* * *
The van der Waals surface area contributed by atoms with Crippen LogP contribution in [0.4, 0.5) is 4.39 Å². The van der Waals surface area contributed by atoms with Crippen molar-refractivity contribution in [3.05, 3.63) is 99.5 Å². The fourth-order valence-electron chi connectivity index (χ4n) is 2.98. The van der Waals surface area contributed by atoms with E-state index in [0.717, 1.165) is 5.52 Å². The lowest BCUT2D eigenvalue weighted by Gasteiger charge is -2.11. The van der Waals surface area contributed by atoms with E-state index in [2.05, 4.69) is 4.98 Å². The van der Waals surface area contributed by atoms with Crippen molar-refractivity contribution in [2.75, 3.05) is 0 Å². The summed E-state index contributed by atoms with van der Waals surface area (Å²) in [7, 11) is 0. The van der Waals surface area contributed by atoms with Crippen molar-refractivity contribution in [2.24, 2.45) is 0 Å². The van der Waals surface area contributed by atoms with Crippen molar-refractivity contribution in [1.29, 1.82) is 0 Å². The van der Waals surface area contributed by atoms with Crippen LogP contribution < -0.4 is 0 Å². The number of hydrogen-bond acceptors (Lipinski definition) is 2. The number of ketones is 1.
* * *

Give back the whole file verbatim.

The van der Waals surface area contributed by atoms with Crippen LogP contribution in [0.4, 0.5) is 4.39 Å². The van der Waals surface area contributed by atoms with Crippen molar-refractivity contribution in [3.05, 3.63) is 99.5 Å². The fourth-order valence-electron chi connectivity index (χ4n) is 2.98. The van der Waals surface area contributed by atoms with E-state index in [0.717, 1.165) is 5.52 Å². The lowest BCUT2D eigenvalue weighted by Gasteiger charge is -2.11. The van der Waals surface area contributed by atoms with E-state index in [2.05, 4.69) is 4.98 Å². The van der Waals surface area contributed by atoms with Crippen molar-refractivity contribution in [2.75, 3.05) is 0 Å². The summed E-state index contributed by atoms with van der Waals surface area (Å²) in [7, 11) is 0. The van der Waals surface area contributed by atoms with Crippen molar-refractivity contribution in [2.24, 2.45) is 0 Å². The van der Waals surface area contributed by atoms with Crippen molar-refractivity contribution in [1.29, 1.82) is 0 Å². The van der Waals surface area contributed by atoms with Crippen LogP contribution < -0.4 is 0 Å². The number of hydrogen-bond acceptors (Lipinski definition) is 2. The number of ketones is 1.